Celine Dion delivered a touching tribute during Sunday night's American Music Awards. Photo Credit: Image Group LA/ABC.

Celine Dion delivered a touching tribute to Paris during Sunday night’s American Music Awards. Photo Credit: Image Group LA/ABC.

There wasn’t a dry eye in the house when Celine Dion stepped onstage Sunday night at the American Music Awards in Los Angeles to pay tribute to the victims of the deadly Paris terrorist attacks that occurred on November 13. Dion, who hails from Quebec, performed a rendition of Edith Piaf’s “Hymne à L’Amour” in its original French. To say it was impeccable would be nothing short of an understatement.

The song inspired a standing ovation from the audience, many of whom were visibly emotional during its delivery. As tears streamed down faces, feelings of remembrance, unity and strength were felt throughout the Microsoft Theater, in part due to Dion’s riveting performance, but also thanks to Jared Leto’s equally heartfelt introduction. Leto, whose band 30 Seconds to Mars played an impromptu show at the Bataclan earlier this year, spoke to the memory of the victims, including his own friend, Thomas Ayad. As he looked straight into the camera with his piercing blue eyes, he began reciting a letter published by the bereaved Paris widower Antoine Leiris. His wife, Helen Muyal-Leiris, 35, was among the 129 innocents who lost their life during the recent attacks. Apart from her husband, she left behind a 17-month-old son.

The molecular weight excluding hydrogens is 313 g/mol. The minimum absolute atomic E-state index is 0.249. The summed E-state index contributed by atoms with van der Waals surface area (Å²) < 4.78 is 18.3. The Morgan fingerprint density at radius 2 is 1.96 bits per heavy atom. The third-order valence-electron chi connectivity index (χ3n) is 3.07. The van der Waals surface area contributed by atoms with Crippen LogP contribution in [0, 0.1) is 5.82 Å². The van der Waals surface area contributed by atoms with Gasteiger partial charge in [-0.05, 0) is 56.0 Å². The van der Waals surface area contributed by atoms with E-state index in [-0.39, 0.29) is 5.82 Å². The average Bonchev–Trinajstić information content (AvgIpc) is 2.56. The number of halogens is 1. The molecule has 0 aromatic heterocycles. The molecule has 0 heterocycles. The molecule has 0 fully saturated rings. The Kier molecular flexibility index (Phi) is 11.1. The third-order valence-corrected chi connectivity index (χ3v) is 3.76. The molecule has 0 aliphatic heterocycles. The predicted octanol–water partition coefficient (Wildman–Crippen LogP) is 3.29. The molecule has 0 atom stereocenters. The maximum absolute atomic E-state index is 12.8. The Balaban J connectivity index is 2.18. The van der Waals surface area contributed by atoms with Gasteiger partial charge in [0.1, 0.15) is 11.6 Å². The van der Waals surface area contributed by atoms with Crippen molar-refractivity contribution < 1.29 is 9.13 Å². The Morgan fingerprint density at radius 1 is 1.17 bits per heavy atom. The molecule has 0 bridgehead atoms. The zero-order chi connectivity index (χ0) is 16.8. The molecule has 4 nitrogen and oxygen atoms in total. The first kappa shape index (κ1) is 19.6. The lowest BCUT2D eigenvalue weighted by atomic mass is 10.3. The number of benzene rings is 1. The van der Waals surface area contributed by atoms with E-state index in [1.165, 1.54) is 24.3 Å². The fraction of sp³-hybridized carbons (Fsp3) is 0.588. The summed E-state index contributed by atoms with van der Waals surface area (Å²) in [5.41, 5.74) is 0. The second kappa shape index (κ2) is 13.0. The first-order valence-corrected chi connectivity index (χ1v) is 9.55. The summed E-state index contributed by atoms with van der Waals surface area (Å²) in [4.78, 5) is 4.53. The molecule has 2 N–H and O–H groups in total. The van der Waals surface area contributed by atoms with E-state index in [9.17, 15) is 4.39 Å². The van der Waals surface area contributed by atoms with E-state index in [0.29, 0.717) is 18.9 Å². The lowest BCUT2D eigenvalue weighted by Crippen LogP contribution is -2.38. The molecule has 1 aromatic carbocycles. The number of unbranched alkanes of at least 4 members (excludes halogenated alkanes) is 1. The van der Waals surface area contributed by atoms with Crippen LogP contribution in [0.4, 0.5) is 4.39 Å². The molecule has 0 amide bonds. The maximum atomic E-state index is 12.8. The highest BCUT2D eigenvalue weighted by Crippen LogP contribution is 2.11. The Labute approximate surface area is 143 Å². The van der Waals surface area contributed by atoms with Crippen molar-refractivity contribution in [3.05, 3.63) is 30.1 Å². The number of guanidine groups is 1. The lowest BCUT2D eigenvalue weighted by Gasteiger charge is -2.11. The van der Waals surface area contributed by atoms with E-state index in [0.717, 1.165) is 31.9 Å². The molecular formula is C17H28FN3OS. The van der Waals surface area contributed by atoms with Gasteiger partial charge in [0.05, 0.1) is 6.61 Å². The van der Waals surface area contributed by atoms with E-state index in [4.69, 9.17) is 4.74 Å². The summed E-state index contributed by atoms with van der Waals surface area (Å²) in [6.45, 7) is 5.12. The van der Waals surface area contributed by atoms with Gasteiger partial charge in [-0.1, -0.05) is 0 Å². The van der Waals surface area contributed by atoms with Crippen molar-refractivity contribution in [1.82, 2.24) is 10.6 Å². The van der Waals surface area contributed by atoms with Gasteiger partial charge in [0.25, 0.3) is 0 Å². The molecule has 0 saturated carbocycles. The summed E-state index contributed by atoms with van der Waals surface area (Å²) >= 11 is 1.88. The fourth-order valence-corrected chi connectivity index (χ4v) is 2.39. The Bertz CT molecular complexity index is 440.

From the letter, titled “You will not have my hatred,” Leto read, “You’re asking for it, but responding with hatred and anger is falling victim to the same ignorance that has made you what you are. You want me to be scared, to view my countrymen with mistrust, to sacrifice my liberty for my security? You lost. We are just two now — my son and me. But we are stronger than all the armies in the world.”

Addressing the audience, Leto ended his speech by not only stating that many of those seated before him are the sons and daughters of immigrants, but that every country in the world matters, emphasizing that “peace is possible.” As applause filled the theater, he went on to announce the act that would end up being the highpoint of the night.

On stage, Dion was accompanied by strings as well as images of the city of Paris as a backdrop to her performance. It was a touching ode to a dire situation, one that provided a beautiful light at the end of the tunnel of this devastating tragedy.

You can watch both Leto’s speech and Dion’s full performance below.

Video courtesy of The Huffington Post.

Video courtesy of ABC/Celine Dion Forum Promo.